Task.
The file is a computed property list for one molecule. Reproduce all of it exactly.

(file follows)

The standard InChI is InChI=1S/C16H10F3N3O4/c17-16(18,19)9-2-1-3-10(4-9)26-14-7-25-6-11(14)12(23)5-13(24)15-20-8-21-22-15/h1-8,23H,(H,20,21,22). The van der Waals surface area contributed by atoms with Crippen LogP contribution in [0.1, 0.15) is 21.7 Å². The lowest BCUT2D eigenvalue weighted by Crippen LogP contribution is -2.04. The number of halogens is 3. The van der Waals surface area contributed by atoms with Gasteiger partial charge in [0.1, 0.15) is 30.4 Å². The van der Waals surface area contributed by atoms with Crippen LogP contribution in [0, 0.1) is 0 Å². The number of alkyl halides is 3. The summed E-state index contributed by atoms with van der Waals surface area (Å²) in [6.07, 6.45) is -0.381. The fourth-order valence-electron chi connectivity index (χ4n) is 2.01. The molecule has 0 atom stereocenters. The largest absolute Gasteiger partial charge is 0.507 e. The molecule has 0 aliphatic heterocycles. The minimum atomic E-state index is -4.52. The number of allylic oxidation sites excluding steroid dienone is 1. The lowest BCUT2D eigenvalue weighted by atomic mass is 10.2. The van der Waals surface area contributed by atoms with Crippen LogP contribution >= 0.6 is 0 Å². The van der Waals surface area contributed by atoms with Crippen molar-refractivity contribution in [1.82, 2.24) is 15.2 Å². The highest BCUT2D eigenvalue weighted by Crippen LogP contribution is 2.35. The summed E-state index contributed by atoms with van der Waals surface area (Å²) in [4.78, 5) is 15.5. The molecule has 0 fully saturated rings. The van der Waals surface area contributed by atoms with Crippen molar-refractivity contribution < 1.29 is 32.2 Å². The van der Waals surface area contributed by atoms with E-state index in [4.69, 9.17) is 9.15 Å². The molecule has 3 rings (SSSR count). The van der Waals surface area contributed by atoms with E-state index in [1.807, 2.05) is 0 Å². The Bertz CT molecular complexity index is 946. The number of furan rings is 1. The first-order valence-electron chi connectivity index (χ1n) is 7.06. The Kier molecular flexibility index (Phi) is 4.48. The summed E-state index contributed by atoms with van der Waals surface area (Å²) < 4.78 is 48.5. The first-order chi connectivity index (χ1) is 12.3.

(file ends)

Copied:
The standard InChI is InChI=1S/C16H10F3N3O4/c17-16(18,19)9-2-1-3-10(4-9)26-14-7-25-6-11(14)12(23)5-13(24)15-20-8-21-22-15/h1-8,23H,(H,20,21,22). The van der Waals surface area contributed by atoms with Crippen LogP contribution in [0.1, 0.15) is 21.7 Å². The lowest BCUT2D eigenvalue weighted by Crippen LogP contribution is -2.04. The number of halogens is 3. The van der Waals surface area contributed by atoms with Gasteiger partial charge in [0.1, 0.15) is 30.4 Å². The van der Waals surface area contributed by atoms with Crippen LogP contribution in [0, 0.1) is 0 Å². The number of alkyl halides is 3. The summed E-state index contributed by atoms with van der Waals surface area (Å²) in [6.07, 6.45) is -0.381. The fourth-order valence-electron chi connectivity index (χ4n) is 2.01. The molecule has 0 atom stereocenters. The largest absolute Gasteiger partial charge is 0.507 e. The molecule has 0 aliphatic heterocycles. The minimum atomic E-state index is -4.52. The number of allylic oxidation sites excluding steroid dienone is 1. The lowest BCUT2D eigenvalue weighted by atomic mass is 10.2. The van der Waals surface area contributed by atoms with Crippen LogP contribution >= 0.6 is 0 Å². The van der Waals surface area contributed by atoms with Crippen molar-refractivity contribution in [1.82, 2.24) is 15.2 Å². The highest BCUT2D eigenvalue weighted by Crippen LogP contribution is 2.35. The summed E-state index contributed by atoms with van der Waals surface area (Å²) in [4.78, 5) is 15.5. The molecule has 0 fully saturated rings. The van der Waals surface area contributed by atoms with Crippen molar-refractivity contribution < 1.29 is 32.2 Å². The van der Waals surface area contributed by atoms with E-state index in [4.69, 9.17) is 9.15 Å². The molecule has 3 rings (SSSR count). The van der Waals surface area contributed by atoms with E-state index in [1.807, 2.05) is 0 Å². The Bertz CT molecular complexity index is 946. The number of furan rings is 1. The first-order valence-electron chi connectivity index (χ1n) is 7.06. The Kier molecular flexibility index (Phi) is 4.48. The summed E-state index contributed by atoms with van der Waals surface area (Å²) < 4.78 is 48.5. The first-order chi connectivity index (χ1) is 12.3.